A Canadian province plans to move ahead with an experiment to test the results of universal basic income for its citizens.
A Canadian province, Ontario, recently announced that they would be testing out the basic income theory on its citizens sometime soon.
The basic income concept explores the idea of giving every citizen a monthly income check without any conditions. This check would be small enough so that it would encourage citizens to still work but large enough to replace or complement current welfare checks and battle poverty and homelessness. This could reduce the costs of welfare administration and supplement the monthly income of those who already have jobs, eventually stimulating the economy and giving more autonomy to people.
Though Ontario has yet to release details about its basic income plan, the finance ministry has already released a statement that confirms the province’s involvement and intention to move ahead with the experiment.
The idea of universal basic income has been on the rise in recent years and is even being tested out in other nations. The 2015 general election in Britain made the idea more popular as the Green Party made the concept a crucial part of their platform. The Green Party’s Member of Parliament, Caroline Lucas, called on the government to commission research into unconditional universal income and how it could replace other programs. Lucas told The Independent that, “The basic income offers genuine social security to everyone and sweeps away most of the bureaucracy of the current welfare system.”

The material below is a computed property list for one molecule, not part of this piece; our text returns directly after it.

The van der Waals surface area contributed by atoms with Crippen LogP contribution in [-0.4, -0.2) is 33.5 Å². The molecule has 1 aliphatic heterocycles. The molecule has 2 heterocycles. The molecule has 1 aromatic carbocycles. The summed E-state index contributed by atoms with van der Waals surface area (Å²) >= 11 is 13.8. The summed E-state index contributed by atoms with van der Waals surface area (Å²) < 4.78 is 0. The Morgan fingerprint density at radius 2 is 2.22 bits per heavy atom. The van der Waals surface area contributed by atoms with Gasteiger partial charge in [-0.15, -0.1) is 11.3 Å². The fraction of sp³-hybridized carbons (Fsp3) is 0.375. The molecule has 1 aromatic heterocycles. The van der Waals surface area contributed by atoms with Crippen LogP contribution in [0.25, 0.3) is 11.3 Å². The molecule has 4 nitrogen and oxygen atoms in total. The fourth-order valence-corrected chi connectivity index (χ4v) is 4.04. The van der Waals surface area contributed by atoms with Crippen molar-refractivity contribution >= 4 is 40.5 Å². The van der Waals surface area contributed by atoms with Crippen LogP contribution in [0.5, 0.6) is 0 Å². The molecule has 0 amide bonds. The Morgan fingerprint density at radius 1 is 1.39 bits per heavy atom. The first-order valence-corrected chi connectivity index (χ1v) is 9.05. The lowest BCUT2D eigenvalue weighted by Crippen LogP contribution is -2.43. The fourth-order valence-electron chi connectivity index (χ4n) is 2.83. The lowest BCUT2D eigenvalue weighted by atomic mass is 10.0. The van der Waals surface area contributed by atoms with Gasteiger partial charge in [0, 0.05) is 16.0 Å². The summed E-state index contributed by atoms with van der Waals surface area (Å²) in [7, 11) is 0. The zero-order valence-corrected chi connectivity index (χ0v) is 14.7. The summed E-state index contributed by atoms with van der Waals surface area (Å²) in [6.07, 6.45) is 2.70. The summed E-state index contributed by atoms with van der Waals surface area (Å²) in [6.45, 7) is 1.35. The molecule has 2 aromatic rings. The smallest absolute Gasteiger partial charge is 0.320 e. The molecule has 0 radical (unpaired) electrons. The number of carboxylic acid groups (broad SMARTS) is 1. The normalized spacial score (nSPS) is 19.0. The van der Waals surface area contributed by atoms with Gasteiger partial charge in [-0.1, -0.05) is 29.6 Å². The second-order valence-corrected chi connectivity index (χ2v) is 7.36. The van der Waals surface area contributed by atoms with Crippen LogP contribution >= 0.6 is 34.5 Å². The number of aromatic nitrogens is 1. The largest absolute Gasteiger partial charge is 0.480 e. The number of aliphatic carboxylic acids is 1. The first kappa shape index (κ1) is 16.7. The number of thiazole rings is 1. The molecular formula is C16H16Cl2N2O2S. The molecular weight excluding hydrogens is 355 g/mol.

Pilot projects and studies to gauge whether this concept is feasible are currently underway or were recently run in the Netherlands, Finland, France, India, and numerous other nations. In Namibia, poverty, crime, and unemployment decreased when the concept was tested out. In India, those who received basic income were more likely to start a small business.
Though there is still much to be explored, such as feasibility, simplicity, and the promotion of personal independence, the idea that an alternative to traditional welfare states is compelling. As Ontario’s budget statement said, “As Ontario’s economy grows, the government remains committed to leaving no one behind. Maintaining an effective social safety net is one part of the government’s broader efforts to reduce poverty and ensure inclusion in communities and the economy.”
Do you think that basic income could work for larger nations? Is universal income a plausible solution for poverty and welfare? Comment your thoughts below and share this article!
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